View Full Version : ADHD Overtreatment/undertreatment


Kunga Dorji
07-15-14, 10:52 PM
Here is an interesting article from The Lancet:

http://www.thelancet.com/journals/lancet/article/PIIS0140-6736%2814%2961146-6/fulltext

There may be issues for non Health Practitioners in gaining full access, so I will highlight the main point that I wanted to draw attention to:


The new President of the Royal College of Psychiatrists, Simon Wessely, recently signalled his concerns about overmedicalisation in children. In an interview with The Times newspaper in the UK, he said that “Medicalisation is not often done by doctors…Now we see a huge rise in support groups, we see pressure brought to bear to bring in labels…You get obvious pressure from parents…It's psychiatry which is against the medicalisation of normality.” Specifically in relation to attention-deficit hyperactivity disorders (ADHD), he went on: “It's the same with Ritalin. It's probably over-prescribed, but it's also under-prescribed because we don't have good enough services.”


My take on this is that it is fair comment. I have found that getting control of my ADHD has been hard work over a number of years, and I have often required treatments that cannot be accessed through health insurance or our Australian Medicare.

I am concerned at the way the system pretty much forces very heavy relaiance on medication because more comprehensive therapy is largely inaccessable to most patients due to cost.

Amtram
07-16-14, 09:14 PM
This is what I took away from it:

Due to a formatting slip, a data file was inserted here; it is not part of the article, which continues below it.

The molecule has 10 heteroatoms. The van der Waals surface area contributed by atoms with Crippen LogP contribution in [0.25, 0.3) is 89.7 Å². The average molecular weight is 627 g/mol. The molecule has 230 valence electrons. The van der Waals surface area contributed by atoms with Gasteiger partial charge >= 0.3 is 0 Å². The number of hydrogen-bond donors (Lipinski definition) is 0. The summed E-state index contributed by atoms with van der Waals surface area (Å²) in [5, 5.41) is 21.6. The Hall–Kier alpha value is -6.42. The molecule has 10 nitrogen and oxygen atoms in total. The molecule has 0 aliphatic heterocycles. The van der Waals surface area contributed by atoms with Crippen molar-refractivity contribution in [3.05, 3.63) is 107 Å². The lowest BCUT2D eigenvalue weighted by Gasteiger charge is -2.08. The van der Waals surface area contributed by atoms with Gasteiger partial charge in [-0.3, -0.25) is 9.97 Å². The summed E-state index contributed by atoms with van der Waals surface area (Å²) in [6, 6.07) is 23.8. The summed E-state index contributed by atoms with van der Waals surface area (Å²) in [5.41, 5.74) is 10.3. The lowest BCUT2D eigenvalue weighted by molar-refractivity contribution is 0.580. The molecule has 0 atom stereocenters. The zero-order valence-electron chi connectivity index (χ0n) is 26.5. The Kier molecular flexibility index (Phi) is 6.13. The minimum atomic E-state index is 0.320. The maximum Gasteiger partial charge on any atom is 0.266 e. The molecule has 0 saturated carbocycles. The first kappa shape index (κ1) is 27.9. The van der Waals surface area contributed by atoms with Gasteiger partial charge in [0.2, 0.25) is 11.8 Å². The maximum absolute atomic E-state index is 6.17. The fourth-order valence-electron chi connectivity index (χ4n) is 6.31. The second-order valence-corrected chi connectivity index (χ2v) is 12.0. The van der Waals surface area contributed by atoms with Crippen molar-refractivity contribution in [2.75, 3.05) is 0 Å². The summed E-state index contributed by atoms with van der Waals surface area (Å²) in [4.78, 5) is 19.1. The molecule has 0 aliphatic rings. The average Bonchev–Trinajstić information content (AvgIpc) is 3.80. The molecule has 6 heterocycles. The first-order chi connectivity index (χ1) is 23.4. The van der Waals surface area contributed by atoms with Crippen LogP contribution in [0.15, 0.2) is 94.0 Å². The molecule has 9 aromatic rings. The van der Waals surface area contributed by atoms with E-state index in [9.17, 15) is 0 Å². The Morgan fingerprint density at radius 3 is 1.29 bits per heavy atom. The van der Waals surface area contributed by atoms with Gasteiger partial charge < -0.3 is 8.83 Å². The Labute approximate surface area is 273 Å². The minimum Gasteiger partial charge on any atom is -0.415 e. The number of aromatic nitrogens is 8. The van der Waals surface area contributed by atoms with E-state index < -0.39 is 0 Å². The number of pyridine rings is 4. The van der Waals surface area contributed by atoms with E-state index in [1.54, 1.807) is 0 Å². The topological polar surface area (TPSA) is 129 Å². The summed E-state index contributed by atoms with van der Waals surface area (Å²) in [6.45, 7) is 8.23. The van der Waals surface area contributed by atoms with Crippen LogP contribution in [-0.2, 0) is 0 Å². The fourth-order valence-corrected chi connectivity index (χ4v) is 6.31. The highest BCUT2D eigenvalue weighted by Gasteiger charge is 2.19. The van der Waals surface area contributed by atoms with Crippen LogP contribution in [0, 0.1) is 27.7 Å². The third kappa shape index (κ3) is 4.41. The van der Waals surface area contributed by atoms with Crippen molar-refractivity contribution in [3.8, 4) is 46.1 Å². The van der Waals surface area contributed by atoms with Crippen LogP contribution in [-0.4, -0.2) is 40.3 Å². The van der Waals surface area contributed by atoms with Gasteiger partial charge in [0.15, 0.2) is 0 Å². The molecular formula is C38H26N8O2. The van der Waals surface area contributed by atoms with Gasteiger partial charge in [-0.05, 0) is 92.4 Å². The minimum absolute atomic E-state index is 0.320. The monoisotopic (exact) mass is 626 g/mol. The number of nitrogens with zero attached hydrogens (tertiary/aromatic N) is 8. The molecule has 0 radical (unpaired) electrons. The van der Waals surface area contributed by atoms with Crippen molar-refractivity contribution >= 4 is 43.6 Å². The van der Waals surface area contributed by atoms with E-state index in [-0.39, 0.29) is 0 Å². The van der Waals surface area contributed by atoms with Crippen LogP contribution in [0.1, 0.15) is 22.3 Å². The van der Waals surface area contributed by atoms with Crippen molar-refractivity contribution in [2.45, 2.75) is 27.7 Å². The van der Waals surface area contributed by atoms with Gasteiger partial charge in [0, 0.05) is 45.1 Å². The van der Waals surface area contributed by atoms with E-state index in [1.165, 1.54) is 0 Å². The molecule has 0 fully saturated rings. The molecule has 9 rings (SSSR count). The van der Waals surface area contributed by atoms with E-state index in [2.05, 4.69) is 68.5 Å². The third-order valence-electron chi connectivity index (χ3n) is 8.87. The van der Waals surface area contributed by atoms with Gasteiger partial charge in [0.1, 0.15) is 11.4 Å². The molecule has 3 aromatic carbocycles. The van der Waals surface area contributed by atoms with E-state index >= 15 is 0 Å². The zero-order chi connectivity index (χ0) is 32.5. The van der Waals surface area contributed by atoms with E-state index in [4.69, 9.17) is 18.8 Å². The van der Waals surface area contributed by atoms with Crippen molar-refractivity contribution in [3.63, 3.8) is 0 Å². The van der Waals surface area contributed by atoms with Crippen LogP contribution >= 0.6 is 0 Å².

ADHD can be a controversial diagnosis. But it is clear that some children and young people do have substantial social and educational difficulties because of ADHD. In some cases, problems with attention and impulsivity might be helped by pharmacological treatment. This approach should always be only one part of a holistic management plan developed in the context of the family and social environment. The new guidance from the American Academy of Pediatrics is therefore very helpful. And we also agree with Simon Wessely that mental health services for children and young people need to be substantially strengthened.

Flory
07-16-14, 09:27 PM
You need to put this in the context of it being in the uk..... We probably have under ten adult ADHD services for the entire adult population of the uk, you'd be more likely to get a boob job or gastric bypass/obesity surgery with the Nhs than you would the diagnosis of a condition that is so massively impairing....

Treatment medicalisation etc etc is a debate for another time but so far pretty much all of the highest regarded specialists would agree that medicine is the best first line treatment for ADHD full stop...

daveddd
07-16-14, 09:33 PM
You need to put this in the context of it being in the uk..... We probably have under ten adult ADHD services for the entire adult population of the uk, you'd be more likely to gets bloody boob job or stomach staples with the Nhs than you would the diagnosis of a condition that is so massively impairing....

Treatment medicalisation etc etc is a debate for another time but so far pretty much all of the highest regarded specialists would agree that medicine is the best first line treatment for ADHD full stop...

medicine is ok, and it does help, especially in the short term


it seems though, and i see it everyday on the forum, people who rely strictly on medication are still constantly miserable

i understand the defensive stance in a way, i guess

does something other than pills helping us make us a bad person?

most specialists would not recommend meds alone

Amtram
07-16-14, 09:37 PM
No specialists worth seeing recommend medication alone.

As for seeing unhappy people, well, they're more likely to come online looking for support than happy ones, right? That doesn't mean that they actually outnumber the happy ones, though.

daveddd
07-16-14, 09:44 PM
No specialists worth seeing recommend medication alone.

As for seeing unhappy people, well, they're more likely to come online looking for support than happy ones, right? That doesn't mean that they actually outnumber the happy ones, though.